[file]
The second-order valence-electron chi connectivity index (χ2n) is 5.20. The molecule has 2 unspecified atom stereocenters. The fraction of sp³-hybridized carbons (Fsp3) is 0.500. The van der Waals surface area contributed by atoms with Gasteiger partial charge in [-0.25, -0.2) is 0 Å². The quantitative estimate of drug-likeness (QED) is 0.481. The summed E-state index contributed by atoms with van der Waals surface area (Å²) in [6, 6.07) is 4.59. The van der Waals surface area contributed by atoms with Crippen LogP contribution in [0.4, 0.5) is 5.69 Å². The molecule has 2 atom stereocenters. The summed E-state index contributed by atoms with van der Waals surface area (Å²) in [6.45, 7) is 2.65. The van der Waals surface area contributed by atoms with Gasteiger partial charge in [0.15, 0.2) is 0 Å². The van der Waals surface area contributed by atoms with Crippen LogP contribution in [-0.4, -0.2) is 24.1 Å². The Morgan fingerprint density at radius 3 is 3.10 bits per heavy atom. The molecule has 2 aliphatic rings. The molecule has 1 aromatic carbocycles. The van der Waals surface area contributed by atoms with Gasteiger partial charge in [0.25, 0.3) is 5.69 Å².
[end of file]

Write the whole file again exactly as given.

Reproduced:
The second-order valence-electron chi connectivity index (χ2n) is 5.20. The molecule has 2 unspecified atom stereocenters. The fraction of sp³-hybridized carbons (Fsp3) is 0.500. The van der Waals surface area contributed by atoms with Gasteiger partial charge in [-0.25, -0.2) is 0 Å². The quantitative estimate of drug-likeness (QED) is 0.481. The summed E-state index contributed by atoms with van der Waals surface area (Å²) in [6, 6.07) is 4.59. The van der Waals surface area contributed by atoms with Crippen LogP contribution in [0.4, 0.5) is 5.69 Å². The molecule has 2 atom stereocenters. The summed E-state index contributed by atoms with van der Waals surface area (Å²) in [6.45, 7) is 2.65. The van der Waals surface area contributed by atoms with Gasteiger partial charge in [0.15, 0.2) is 0 Å². The van der Waals surface area contributed by atoms with Crippen LogP contribution in [-0.4, -0.2) is 24.1 Å². The Morgan fingerprint density at radius 3 is 3.10 bits per heavy atom. The molecule has 2 aliphatic rings. The molecule has 1 aromatic carbocycles. The van der Waals surface area contributed by atoms with Gasteiger partial charge in [0.25, 0.3) is 5.69 Å².